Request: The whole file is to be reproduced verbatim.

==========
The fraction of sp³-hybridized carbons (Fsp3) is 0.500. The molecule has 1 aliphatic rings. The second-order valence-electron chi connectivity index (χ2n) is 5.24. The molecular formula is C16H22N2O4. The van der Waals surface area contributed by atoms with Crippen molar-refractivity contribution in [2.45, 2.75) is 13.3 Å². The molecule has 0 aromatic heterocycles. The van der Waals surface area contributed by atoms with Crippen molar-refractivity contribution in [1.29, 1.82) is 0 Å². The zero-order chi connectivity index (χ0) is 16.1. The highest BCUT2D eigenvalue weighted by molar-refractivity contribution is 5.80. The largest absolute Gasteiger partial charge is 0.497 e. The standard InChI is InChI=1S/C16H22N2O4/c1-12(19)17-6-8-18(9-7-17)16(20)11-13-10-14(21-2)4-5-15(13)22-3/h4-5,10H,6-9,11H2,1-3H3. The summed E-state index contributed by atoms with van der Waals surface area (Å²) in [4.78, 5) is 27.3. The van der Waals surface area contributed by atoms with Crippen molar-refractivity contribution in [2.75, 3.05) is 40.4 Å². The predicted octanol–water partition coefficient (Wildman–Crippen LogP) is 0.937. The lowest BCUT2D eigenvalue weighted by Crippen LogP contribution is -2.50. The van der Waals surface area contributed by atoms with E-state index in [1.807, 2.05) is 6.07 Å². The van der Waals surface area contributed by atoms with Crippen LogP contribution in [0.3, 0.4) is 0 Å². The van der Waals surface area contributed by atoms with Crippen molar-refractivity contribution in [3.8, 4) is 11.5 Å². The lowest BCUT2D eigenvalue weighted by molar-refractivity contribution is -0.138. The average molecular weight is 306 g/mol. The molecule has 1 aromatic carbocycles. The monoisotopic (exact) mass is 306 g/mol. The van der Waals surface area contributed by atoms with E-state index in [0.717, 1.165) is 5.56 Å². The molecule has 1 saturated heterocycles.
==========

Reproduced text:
The fraction of sp³-hybridized carbons (Fsp3) is 0.500. The molecule has 1 aliphatic rings. The second-order valence-electron chi connectivity index (χ2n) is 5.24. The molecular formula is C16H22N2O4. The van der Waals surface area contributed by atoms with Crippen molar-refractivity contribution in [2.45, 2.75) is 13.3 Å². The molecule has 0 aromatic heterocycles. The van der Waals surface area contributed by atoms with Crippen molar-refractivity contribution in [1.29, 1.82) is 0 Å². The zero-order chi connectivity index (χ0) is 16.1. The highest BCUT2D eigenvalue weighted by molar-refractivity contribution is 5.80. The largest absolute Gasteiger partial charge is 0.497 e. The standard InChI is InChI=1S/C16H22N2O4/c1-12(19)17-6-8-18(9-7-17)16(20)11-13-10-14(21-2)4-5-15(13)22-3/h4-5,10H,6-9,11H2,1-3H3. The summed E-state index contributed by atoms with van der Waals surface area (Å²) in [4.78, 5) is 27.3. The van der Waals surface area contributed by atoms with Crippen molar-refractivity contribution in [2.75, 3.05) is 40.4 Å². The predicted octanol–water partition coefficient (Wildman–Crippen LogP) is 0.937. The lowest BCUT2D eigenvalue weighted by Crippen LogP contribution is -2.50. The van der Waals surface area contributed by atoms with E-state index in [1.807, 2.05) is 6.07 Å². The van der Waals surface area contributed by atoms with Crippen LogP contribution in [0.3, 0.4) is 0 Å². The van der Waals surface area contributed by atoms with Crippen molar-refractivity contribution in [3.8, 4) is 11.5 Å². The lowest BCUT2D eigenvalue weighted by molar-refractivity contribution is -0.138. The average molecular weight is 306 g/mol. The molecule has 1 aromatic carbocycles. The monoisotopic (exact) mass is 306 g/mol. The van der Waals surface area contributed by atoms with E-state index in [0.717, 1.165) is 5.56 Å². The molecule has 1 saturated heterocycles.